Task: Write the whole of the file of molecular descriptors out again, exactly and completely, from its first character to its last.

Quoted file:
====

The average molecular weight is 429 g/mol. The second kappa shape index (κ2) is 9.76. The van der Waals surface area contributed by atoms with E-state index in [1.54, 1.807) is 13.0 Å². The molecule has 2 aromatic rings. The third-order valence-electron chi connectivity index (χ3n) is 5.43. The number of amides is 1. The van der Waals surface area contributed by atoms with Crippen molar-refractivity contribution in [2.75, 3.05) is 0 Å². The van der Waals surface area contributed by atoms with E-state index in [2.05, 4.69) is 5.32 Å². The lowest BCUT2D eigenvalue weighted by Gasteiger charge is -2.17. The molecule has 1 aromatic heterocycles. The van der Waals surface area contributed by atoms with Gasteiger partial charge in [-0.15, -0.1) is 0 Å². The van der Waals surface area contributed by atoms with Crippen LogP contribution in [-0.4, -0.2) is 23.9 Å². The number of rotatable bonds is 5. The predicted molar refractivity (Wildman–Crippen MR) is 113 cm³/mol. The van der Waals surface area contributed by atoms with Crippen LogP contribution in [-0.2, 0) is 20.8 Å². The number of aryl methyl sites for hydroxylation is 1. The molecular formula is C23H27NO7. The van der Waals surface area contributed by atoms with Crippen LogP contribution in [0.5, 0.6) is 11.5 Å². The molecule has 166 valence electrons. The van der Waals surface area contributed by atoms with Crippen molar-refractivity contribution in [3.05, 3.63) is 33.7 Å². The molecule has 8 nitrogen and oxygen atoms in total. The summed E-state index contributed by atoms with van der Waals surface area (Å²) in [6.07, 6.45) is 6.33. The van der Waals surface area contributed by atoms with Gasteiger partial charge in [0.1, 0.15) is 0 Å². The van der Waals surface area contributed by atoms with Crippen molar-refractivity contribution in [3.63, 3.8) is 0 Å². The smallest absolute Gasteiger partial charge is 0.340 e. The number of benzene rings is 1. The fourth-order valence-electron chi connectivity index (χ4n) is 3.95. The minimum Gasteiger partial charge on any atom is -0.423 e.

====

The average molecular weight is 429 g/mol. The second kappa shape index (κ2) is 9.76. The van der Waals surface area contributed by atoms with E-state index in [1.54, 1.807) is 13.0 Å². The molecule has 2 aromatic rings. The third-order valence-electron chi connectivity index (χ3n) is 5.43. The number of amides is 1. The van der Waals surface area contributed by atoms with Crippen molar-refractivity contribution in [2.75, 3.05) is 0 Å². The van der Waals surface area contributed by atoms with E-state index in [2.05, 4.69) is 5.32 Å². The lowest BCUT2D eigenvalue weighted by Gasteiger charge is -2.17. The molecule has 1 aromatic heterocycles. The van der Waals surface area contributed by atoms with Gasteiger partial charge in [-0.15, -0.1) is 0 Å². The van der Waals surface area contributed by atoms with Crippen LogP contribution in [-0.4, -0.2) is 23.9 Å². The number of rotatable bonds is 5. The predicted molar refractivity (Wildman–Crippen MR) is 113 cm³/mol. The van der Waals surface area contributed by atoms with Crippen LogP contribution in [-0.2, 0) is 20.8 Å². The number of aryl methyl sites for hydroxylation is 1. The molecular formula is C23H27NO7. The van der Waals surface area contributed by atoms with Crippen LogP contribution in [0.5, 0.6) is 11.5 Å². The molecule has 166 valence electrons. The van der Waals surface area contributed by atoms with Crippen molar-refractivity contribution in [3.05, 3.63) is 33.7 Å². The molecule has 8 nitrogen and oxygen atoms in total. The summed E-state index contributed by atoms with van der Waals surface area (Å²) in [6.07, 6.45) is 6.33. The van der Waals surface area contributed by atoms with Gasteiger partial charge in [0.1, 0.15) is 0 Å². The van der Waals surface area contributed by atoms with Crippen molar-refractivity contribution in [3.63, 3.8) is 0 Å². The smallest absolute Gasteiger partial charge is 0.340 e. The number of benzene rings is 1. The fourth-order valence-electron chi connectivity index (χ4n) is 3.95. The minimum Gasteiger partial charge on any atom is -0.423 e.